Republican Senator Dick Lugar of Indiana has been in the Senate for more than 35 years and until this election cycle, he had not once been forced to run a primary campaign. But Indiana voters cast their ballot yesterday in a high-profile GOP primary contest that pitted Sen. Lugar against Tea Party-backed challenger Richard Mourdock. We get election results and speak with Robert Draper, author of “Do Not Ask What Good We Do: Inside the U.S. House of Representatives,” on the Tea Party in 2012.
New York, home of the country’s money and media establishment, generally likes incumbents. But they also turn out in force in hotly contested Congressional races when there are big names in play.
The issue of gay marriage is back in the national spotlight after two high-level members of President Obama’s administration — Vice president Joe Biden and Education Secretary Arne Duncan — voiced their support for the issue this week. Evan Wolfson, founder and president of Freedom to Marry, considers the week's happenings and President Obama's vague stance on same-sex marriage.
Presidential campaigns routinely make the rounds in New York during presidential campaigns. So do Republicans and Democrats who come to New York to make their case for donations and control in Congress. Here are the big winners of New York money in Congressional elections in 2012 and 2008.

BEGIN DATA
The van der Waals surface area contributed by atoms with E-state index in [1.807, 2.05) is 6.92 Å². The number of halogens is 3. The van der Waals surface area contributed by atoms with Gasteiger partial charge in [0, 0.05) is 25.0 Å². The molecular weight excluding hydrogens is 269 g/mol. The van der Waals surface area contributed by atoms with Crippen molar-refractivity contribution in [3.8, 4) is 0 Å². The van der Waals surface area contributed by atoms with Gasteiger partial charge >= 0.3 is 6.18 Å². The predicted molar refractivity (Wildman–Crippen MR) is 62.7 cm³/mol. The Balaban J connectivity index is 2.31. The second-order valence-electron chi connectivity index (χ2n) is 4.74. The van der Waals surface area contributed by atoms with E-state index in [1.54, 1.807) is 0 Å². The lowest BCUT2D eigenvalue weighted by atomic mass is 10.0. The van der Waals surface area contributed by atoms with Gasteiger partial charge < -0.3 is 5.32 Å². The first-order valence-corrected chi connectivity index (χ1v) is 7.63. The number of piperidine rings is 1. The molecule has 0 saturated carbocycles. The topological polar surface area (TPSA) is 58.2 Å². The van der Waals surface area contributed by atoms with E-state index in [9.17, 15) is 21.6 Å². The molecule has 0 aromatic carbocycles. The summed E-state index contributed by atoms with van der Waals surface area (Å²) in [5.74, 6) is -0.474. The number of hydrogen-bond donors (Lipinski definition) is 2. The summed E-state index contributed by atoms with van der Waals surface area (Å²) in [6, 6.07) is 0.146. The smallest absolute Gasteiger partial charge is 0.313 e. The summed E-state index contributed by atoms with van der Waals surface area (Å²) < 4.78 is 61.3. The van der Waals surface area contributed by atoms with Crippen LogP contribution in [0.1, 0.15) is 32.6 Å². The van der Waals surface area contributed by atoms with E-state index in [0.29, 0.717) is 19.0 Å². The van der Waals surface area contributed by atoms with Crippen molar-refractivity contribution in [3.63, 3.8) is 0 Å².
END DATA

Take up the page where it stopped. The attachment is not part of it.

Arthur Brooks, president of the American Enterprise Institute (AEI) and author of The Road to Freedom: How to Win the Fight for Free Enterprise, talks about the presidential campaign and his new book that says free enterprise can be defended on moral grounds.
In 2007, during his contentious primary race with Hillary Clinton, Barack Obama spent a week campaigning with Newark Mayor Corey Booker and Massachusetts Governor Deval Patrick. The media continually highlighted the difference between these three young, African-American politicians and the generation of black leaders that came before them. A new book by Professor Andra Gillespie examines the new generation of black politicians exemplified by President Obama through the lens of Cory Booker's mayoral election and his tenure in Newark.
When Sen. John McCain conceded the presidency to Barack Obama, McCain said: "A century ago, President Theodore Roosevelt's invitation of Booker T. Washington to dine at the White House was taken as an outrage in many quarters. America today is a world away from the cruel and frightful bigotry of that time." Author Deborah Davis chronicles that dinner, its aftermath, and the lives of Roosevelt and Washington in her new book.
Richard Grenell was Mitt Romney's foreign policy spokesman until Tuesday, when he resigned from position in the campaign. Dorian Davis is a journalism professor at Marymount Manhattan College and writer for WNYC. He tells us about the case on Grenell and why the Romney campaign made such a misstep in this situation.
On a swift, secretive trip to the war zone, President Barack Obama declared Tuesday night that after years of sacrifice the U.S. combat role in Afghanistan is winding down just as it has already ended in Iraq. "We can see the light of a new day on the horizon," he said on the anniversary of Osama bin Laden's death and in the midst of his own re-election campaign.